‘No Nukes’ News from May 2019: Three Mile Island Nuke Plant Shutting Down – Finally!

by on June 4, 2019 · 0 comments

in Energy, Environment

Screen grab from NRC video on Three Mile Island nuke plant accident.

By Michael Steinberg / Blackrain Press

On May 8 the New York Times reported, “Three Mile Island Nuclear Power Plant Is Shutting Down.”The story explained that Chicago-based Exelon, the plant’s owner, would be permanently closing the plant at the end of this September because it had been losing money, and a plan for the state of Pennsylvania to bail it out had failed.

There are two nuclear reactor’s at the plant. Reactor #1 started up in 1974, so it will be 45 years old when it shuts down in four month. The plant is located on the Susquehanna River, south of Harrisburg, the state capital.

Exelon is closing down reactor #1 even though it is licensed to operate it until 2034. The utility said that decommissioning the plant, taking down the structure and dealing with leftover high level nuclear waste, will cost $1.2 billion, but won’t even start until 2074.

What Is a “Partial” Meltdown?

In popular consciousness, Three Mile Island brings to mind the most serious admitted disaster at a US nuclear plant, which happened at reactor #2 in March 1979.

This reactor had only started up at the end of 1978. In the middle of the night operators lost control of the reactor, leading to a meltdown of its nuclear fuel and the release of radiation for most of a week that exposed  about 2 million people. As the Times put it, it was “an accident that would generate a week of doomsday, fear, panicky flights, conflicting statements, noisy demonstrations and intense confusion.”

Dr. Ernest Sternglass, a prominent nuclear critic, was on the scene, and called for an immediate evacuation of the local populace. But days went by before Pennsylvania’s governor ordered this, but only for pregnant women and young children, estimated to be 3400 people. But instead 144,00 within 15 miles of the plant fled, most to 80 to 100 miles away.

After about a week plant workers stopped the meltdown and avoided a hydrogen explosion inside the plant that could have released even more massive amounts of radiation, as happened at Chernobyl in 1986 and Fukushima in 2011.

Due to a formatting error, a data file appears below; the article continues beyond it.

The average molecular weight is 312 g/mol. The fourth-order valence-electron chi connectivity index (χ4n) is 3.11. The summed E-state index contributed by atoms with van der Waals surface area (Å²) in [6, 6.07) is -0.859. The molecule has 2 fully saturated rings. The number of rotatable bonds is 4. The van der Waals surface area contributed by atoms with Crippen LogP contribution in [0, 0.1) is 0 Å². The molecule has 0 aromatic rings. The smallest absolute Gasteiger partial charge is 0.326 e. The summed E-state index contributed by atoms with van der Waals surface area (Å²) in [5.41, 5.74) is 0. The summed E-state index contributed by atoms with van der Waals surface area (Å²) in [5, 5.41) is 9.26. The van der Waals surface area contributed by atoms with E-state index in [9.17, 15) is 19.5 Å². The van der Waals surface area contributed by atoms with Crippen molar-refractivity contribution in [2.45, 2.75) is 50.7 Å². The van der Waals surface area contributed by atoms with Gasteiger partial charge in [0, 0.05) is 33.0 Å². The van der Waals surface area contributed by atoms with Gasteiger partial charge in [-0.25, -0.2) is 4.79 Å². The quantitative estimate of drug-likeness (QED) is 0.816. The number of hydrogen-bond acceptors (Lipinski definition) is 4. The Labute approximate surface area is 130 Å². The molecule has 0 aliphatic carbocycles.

The official line is that no one died or was injured by in the TMI debacle. But subsequently almost $25 million was paid to people who  had filed lawsuits claiming injuries they had suffered were caused by the disaster. To receive this compensation people had to agree they would never discuss their injuries.

Lawyers representing 2000 of these clients enlisted Dr. Steve Wing and associates of the University of North Carolina School of Public Health to look into this matter. Their study concluded, “Cancer incidence, specifically lung cancer and leukemia, increased following the Three Mile Island accident in areas estimated to have been in the pathway of the radioactive plume” compared to other areas.

And another study, by Joseph Mangano of the Radiation and Public Health Project, that appeared in the Bulletin of Atomic Scientists, found increased rates of thyroid cancer in counties adjacent to TMI subsequent to the meltdown.

Also, sometime after accident, the Nuclear Regulatory Project revealed that 2.3 million gallons of radioactive water had been released from the nuke plant into the Susquehanna River.

The supposed cleanup of the plant after the accident took until 1993.

As for reactor #1, which was already shutdown for refueling when the disaster struck, it didn’t restart until 1985, due to public opposition and legal actions opposing it.

In retrospect, the Three Mile Island “accident” was the beginning of the end of the US nuclear power industry. Few new nuke plants were ordered after the disaster.

Sources: New York Times, nyt.com; Millstone and Me: Sex, Lies and Radiation in Southeastern Connecticut, Michael Steinberg; Secret Fallout: From Hiroshima To Three Mile Island, Ernest Sternglass; Radiation and Public Health Project, radiation.org.


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